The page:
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Planning for Montana "Town Halls" Unleashes Spate of Tribal Insults

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HELENA, Mont. ? A proposal to convene a series of "town hall" meetings to help improve relations between state and tribal leaders in Montana sparked a flurry of ill-received remarks at a recent legislative gathering.

G. Bruce Meyers, the state's Indian affairs coordinator, was presenting the proposal to the interim State-Tribal Relations Committee on Jan. 9 when debate spilled over to the topic of American Indians utilizing welfare benefits and whether spending state money on the meetings would be a waste of resources.

State Sen. Jerry O'Neil, a Kalispell Republican who mistakenly thought the state was poised to allocate $36,000 for the project, opined that taxpayer money might be better spent sending "a roll of postage stamps" to reservation residents so they can file written complaints with the state. He also questioned the wisdom of hosting hundreds of tribal leaders in Helena because the committee already conducts occasional meetings on Montana reservations.

Sen. Ed Butcher, a Winifred Republican who drew fire during the 2001 legislative session for saying reservations are "ghettos" where tribal members are held in "bondage," upped the ante by implying that many reservation Indians are lazy and would rather draw welfare checks than work.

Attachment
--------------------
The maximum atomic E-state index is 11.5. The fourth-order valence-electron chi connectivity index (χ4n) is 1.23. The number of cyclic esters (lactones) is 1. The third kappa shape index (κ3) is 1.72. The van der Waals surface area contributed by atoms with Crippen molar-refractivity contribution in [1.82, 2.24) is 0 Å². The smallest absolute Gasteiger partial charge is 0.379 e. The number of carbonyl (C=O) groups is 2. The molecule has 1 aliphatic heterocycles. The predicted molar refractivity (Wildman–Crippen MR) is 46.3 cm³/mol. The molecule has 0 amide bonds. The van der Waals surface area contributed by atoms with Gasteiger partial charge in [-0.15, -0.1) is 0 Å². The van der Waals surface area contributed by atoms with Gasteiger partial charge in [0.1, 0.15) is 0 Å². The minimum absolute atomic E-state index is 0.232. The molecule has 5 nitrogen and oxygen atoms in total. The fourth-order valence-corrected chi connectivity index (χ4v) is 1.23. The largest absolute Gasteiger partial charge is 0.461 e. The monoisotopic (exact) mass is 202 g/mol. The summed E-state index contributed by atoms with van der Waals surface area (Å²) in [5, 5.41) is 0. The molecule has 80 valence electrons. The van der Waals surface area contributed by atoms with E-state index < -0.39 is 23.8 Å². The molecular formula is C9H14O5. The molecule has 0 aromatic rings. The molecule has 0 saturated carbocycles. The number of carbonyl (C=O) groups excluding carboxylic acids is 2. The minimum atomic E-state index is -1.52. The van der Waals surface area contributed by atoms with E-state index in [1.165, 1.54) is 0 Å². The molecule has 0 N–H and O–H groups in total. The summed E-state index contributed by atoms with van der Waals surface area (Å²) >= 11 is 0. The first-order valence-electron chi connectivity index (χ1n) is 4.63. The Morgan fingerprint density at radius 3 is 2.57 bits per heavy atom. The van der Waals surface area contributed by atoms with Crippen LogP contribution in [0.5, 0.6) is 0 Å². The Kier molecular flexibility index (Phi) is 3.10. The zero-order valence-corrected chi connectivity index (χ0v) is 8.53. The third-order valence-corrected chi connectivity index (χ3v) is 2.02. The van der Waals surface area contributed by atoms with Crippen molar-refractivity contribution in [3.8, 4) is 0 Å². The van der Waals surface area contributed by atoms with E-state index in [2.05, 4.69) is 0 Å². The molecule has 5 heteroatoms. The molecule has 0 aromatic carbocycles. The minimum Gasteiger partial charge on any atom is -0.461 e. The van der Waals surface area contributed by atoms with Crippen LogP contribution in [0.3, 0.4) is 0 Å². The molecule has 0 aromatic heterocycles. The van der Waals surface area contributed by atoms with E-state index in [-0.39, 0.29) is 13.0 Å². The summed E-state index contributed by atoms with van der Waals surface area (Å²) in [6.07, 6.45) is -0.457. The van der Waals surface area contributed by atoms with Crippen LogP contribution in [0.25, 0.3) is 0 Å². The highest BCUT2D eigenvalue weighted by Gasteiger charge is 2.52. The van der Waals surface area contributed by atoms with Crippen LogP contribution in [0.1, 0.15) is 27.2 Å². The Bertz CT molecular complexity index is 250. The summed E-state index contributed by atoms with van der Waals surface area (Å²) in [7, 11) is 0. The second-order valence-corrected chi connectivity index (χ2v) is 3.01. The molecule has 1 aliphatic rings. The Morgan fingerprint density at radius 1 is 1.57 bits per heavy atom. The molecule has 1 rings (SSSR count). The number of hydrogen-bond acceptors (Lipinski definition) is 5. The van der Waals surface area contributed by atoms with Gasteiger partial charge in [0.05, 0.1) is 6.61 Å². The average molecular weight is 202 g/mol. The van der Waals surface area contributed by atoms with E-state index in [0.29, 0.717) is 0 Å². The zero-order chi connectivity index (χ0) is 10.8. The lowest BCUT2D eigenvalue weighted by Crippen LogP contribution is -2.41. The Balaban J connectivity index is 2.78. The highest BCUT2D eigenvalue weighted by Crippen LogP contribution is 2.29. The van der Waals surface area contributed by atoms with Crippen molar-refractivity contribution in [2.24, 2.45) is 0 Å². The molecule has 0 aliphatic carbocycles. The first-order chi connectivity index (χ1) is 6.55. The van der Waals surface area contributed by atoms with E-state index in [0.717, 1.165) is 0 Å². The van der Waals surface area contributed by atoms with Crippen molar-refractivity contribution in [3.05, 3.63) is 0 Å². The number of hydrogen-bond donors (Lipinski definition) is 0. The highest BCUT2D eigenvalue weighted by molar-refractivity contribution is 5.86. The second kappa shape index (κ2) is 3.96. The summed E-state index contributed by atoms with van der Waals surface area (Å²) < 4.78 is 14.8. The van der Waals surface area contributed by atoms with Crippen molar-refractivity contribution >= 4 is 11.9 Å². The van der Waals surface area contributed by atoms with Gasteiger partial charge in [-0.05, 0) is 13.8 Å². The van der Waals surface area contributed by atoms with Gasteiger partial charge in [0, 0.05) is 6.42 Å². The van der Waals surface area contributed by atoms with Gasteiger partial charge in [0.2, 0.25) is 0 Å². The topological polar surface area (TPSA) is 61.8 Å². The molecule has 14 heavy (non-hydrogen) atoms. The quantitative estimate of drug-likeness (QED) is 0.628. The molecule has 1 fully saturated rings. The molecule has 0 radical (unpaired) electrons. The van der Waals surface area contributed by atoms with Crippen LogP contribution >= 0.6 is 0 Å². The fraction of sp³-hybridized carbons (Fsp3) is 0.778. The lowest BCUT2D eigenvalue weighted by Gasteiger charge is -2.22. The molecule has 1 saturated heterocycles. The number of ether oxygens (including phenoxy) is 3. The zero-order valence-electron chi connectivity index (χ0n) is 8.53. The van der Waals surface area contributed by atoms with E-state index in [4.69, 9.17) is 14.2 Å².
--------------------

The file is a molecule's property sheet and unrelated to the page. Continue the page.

"They're unwilling or incapable of working like normal outside people do," Butcher said of tribal members who allegedly return to reservations so they can collect welfare for longer periods than at off-reservation locales. "The elders or the parents, and I hear this all the time, are encouraging them to move back home."

Other input from Rep. Ken Peterson, R-Billings, that reservations are a form of racial segregation that will continue to promote discrimination until they are dissolved helped prompt the three tribal legislators on the panel ? Rep. Carol Juneau, D-Browning; Rep. Norma Bixby, D-Lame Deer; and Sen. Gerald Pease, D-Lodge Grass ? to denounce the comments.

"We're supposed to be working on ways to improve the situation, but all we seem to be doing is making more barriers," Juneau said after the meeting. "It was just too much."

Juneau said she was disappointed and embarrassed by the three men's remarks. She added that she's concerned their attitudes and "lack of respect" will drive more wedges in the long-standing rift between the state and many Montana tribes, despite continuing efforts by Republican Gov. Judy Martz to reach out to Indian people.